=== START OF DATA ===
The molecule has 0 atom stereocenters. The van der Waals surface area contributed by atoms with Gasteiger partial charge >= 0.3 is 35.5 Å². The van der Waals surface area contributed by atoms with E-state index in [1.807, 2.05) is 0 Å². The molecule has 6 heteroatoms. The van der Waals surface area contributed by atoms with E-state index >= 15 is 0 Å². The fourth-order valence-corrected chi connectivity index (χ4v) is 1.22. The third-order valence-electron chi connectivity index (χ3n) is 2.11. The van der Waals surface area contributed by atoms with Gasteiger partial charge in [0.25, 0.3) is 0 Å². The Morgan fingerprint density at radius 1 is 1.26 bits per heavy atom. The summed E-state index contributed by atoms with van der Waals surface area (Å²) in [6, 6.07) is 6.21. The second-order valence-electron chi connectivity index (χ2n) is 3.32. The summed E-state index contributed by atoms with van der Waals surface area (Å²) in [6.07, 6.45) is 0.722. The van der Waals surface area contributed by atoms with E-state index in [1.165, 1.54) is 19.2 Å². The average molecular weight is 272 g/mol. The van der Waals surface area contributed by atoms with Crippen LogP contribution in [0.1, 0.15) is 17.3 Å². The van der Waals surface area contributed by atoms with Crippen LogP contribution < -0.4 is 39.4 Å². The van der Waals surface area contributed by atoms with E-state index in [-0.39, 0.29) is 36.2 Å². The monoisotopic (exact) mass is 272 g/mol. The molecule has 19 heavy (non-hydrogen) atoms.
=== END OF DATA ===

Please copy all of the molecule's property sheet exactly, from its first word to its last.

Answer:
The molecule has 0 atom stereocenters. The van der Waals surface area contributed by atoms with Gasteiger partial charge >= 0.3 is 35.5 Å². The van der Waals surface area contributed by atoms with E-state index in [1.807, 2.05) is 0 Å². The molecule has 6 heteroatoms. The van der Waals surface area contributed by atoms with E-state index >= 15 is 0 Å². The fourth-order valence-corrected chi connectivity index (χ4v) is 1.22. The third-order valence-electron chi connectivity index (χ3n) is 2.11. The van der Waals surface area contributed by atoms with Gasteiger partial charge in [0.25, 0.3) is 0 Å². The Morgan fingerprint density at radius 1 is 1.26 bits per heavy atom. The summed E-state index contributed by atoms with van der Waals surface area (Å²) in [6, 6.07) is 6.21. The second-order valence-electron chi connectivity index (χ2n) is 3.32. The summed E-state index contributed by atoms with van der Waals surface area (Å²) in [6.07, 6.45) is 0.722. The van der Waals surface area contributed by atoms with E-state index in [1.165, 1.54) is 19.2 Å². The average molecular weight is 272 g/mol. The van der Waals surface area contributed by atoms with Crippen LogP contribution in [0.1, 0.15) is 17.3 Å². The van der Waals surface area contributed by atoms with Crippen LogP contribution < -0.4 is 39.4 Å². The van der Waals surface area contributed by atoms with E-state index in [-0.39, 0.29) is 36.2 Å². The monoisotopic (exact) mass is 272 g/mol. The molecule has 19 heavy (non-hydrogen) atoms.